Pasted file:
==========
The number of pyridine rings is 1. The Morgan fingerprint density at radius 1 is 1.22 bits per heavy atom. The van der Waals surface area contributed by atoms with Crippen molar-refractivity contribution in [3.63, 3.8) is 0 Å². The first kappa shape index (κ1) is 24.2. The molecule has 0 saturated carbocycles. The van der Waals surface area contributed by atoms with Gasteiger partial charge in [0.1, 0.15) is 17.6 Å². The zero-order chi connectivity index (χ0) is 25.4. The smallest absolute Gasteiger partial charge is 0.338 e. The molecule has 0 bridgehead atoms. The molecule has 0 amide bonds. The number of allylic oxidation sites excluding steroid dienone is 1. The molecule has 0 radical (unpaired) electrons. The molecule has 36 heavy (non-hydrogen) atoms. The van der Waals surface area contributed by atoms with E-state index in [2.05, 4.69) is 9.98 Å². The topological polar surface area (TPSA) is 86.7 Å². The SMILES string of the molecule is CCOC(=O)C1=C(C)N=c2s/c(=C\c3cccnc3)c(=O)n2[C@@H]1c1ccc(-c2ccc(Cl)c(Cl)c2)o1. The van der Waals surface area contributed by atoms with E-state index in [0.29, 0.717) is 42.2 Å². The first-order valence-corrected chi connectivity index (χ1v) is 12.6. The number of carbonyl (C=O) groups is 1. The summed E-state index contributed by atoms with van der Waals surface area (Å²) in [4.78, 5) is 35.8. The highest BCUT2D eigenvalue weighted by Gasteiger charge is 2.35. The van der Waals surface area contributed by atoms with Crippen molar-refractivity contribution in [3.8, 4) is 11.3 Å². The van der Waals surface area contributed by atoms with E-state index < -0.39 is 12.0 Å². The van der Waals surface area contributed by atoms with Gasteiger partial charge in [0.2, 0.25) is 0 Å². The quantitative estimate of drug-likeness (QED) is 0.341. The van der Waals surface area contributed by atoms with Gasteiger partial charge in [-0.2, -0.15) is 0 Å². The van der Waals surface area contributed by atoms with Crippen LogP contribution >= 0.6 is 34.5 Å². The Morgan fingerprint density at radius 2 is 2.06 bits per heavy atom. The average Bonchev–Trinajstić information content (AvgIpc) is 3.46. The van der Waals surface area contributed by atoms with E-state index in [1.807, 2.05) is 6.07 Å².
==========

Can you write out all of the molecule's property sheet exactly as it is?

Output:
The number of pyridine rings is 1. The Morgan fingerprint density at radius 1 is 1.22 bits per heavy atom. The van der Waals surface area contributed by atoms with Crippen molar-refractivity contribution in [3.63, 3.8) is 0 Å². The first kappa shape index (κ1) is 24.2. The molecule has 0 saturated carbocycles. The van der Waals surface area contributed by atoms with Gasteiger partial charge in [0.1, 0.15) is 17.6 Å². The zero-order chi connectivity index (χ0) is 25.4. The smallest absolute Gasteiger partial charge is 0.338 e. The molecule has 0 bridgehead atoms. The molecule has 0 amide bonds. The number of allylic oxidation sites excluding steroid dienone is 1. The molecule has 0 radical (unpaired) electrons. The molecule has 36 heavy (non-hydrogen) atoms. The van der Waals surface area contributed by atoms with E-state index in [2.05, 4.69) is 9.98 Å². The topological polar surface area (TPSA) is 86.7 Å². The SMILES string of the molecule is CCOC(=O)C1=C(C)N=c2s/c(=C\c3cccnc3)c(=O)n2[C@@H]1c1ccc(-c2ccc(Cl)c(Cl)c2)o1. The van der Waals surface area contributed by atoms with E-state index in [0.29, 0.717) is 42.2 Å². The first-order valence-corrected chi connectivity index (χ1v) is 12.6. The number of carbonyl (C=O) groups is 1. The summed E-state index contributed by atoms with van der Waals surface area (Å²) in [4.78, 5) is 35.8. The highest BCUT2D eigenvalue weighted by Gasteiger charge is 2.35. The van der Waals surface area contributed by atoms with Crippen molar-refractivity contribution in [3.8, 4) is 11.3 Å². The van der Waals surface area contributed by atoms with E-state index < -0.39 is 12.0 Å². The van der Waals surface area contributed by atoms with Gasteiger partial charge in [0.2, 0.25) is 0 Å². The quantitative estimate of drug-likeness (QED) is 0.341. The van der Waals surface area contributed by atoms with Gasteiger partial charge in [-0.2, -0.15) is 0 Å². The van der Waals surface area contributed by atoms with Crippen LogP contribution >= 0.6 is 34.5 Å². The Morgan fingerprint density at radius 2 is 2.06 bits per heavy atom. The average Bonchev–Trinajstić information content (AvgIpc) is 3.46. The van der Waals surface area contributed by atoms with E-state index in [1.807, 2.05) is 6.07 Å².